The main piece of evidence that the supporters of ID used for their case, was existence of flagella, whip-like filaments that are present on some bacteria the help them move through a substance. These flagella are rotated by a unique combination of proteins that looks and acts like a motor. Any picture of a flagellum clearly shows the complexity of its structure, leaving anyone wondering how it was made. The ID supporters gave this
structure as an example of the “unexplainable” complexities of the natural world. They said that flagella were too complex to have evolved from anything else. They also said that they could not find any structure that resembled a flagellum at all.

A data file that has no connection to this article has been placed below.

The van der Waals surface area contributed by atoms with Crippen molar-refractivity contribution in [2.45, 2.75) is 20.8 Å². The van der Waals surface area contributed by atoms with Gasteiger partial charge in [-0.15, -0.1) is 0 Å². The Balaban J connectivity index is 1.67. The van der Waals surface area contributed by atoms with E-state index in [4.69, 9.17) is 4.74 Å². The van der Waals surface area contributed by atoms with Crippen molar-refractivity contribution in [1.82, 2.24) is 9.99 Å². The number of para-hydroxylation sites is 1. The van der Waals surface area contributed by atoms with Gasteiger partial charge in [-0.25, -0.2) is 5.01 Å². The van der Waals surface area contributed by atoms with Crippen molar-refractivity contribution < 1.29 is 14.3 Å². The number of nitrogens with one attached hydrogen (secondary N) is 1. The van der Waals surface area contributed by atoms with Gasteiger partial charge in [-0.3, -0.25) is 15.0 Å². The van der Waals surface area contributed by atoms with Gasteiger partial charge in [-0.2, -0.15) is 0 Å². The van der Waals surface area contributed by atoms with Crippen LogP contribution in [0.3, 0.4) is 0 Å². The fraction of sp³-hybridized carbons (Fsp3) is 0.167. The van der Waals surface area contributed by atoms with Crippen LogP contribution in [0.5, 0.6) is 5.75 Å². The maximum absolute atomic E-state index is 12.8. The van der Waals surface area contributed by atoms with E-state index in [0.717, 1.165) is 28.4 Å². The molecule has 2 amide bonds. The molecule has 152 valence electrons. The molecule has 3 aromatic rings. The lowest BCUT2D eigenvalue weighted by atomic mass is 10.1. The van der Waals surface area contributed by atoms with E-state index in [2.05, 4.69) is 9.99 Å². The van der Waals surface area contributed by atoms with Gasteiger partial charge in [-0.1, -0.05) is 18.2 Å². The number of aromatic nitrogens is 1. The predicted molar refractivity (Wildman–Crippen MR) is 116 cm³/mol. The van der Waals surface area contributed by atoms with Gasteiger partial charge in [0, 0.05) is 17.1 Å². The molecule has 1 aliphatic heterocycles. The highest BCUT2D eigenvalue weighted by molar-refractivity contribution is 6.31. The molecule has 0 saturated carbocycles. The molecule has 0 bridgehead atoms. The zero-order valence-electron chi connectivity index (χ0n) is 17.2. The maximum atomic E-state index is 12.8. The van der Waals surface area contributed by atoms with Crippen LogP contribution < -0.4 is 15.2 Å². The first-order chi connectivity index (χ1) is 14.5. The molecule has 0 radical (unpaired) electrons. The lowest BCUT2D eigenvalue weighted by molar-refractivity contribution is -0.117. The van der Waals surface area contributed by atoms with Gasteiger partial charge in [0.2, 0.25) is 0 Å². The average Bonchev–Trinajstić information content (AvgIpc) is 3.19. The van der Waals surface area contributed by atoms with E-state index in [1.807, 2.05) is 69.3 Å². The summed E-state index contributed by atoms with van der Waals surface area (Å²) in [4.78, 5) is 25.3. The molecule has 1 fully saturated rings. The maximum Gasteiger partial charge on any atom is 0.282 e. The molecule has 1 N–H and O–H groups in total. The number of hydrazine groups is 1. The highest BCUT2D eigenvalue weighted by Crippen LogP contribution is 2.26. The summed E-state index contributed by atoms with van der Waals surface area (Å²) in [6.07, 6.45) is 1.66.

A knowledge versus belief argument is a key part of the Intelligent Design controversy. On the side of knowledge, evolution is indeed a theory, but one that has been tested and verified hundreds of times. It is based solely on facts that can be proven, and evidence from many forms of science. Because it is completely based on observable, provable facts, it is considered a theory of true science. In the argument of the ID supporters, an authority on ID, Michael Behe, explained Intelligent Design as, “a scientific theory that purposes that some aspects of life are best explained as the result of design, and that the strong appearance of design in life is real, and not just apparent… (ID) is based entirely on observable, empirical, physical evidence from nature, plus logical inferences.” By Behe’s definition of science, he said that he also believed astrology to be a scientific theory. Witold Walczak said that by loosening the very definition of science, and permitting supernatural aspects to become a part of scientific theory, we lose part of what makes science so important.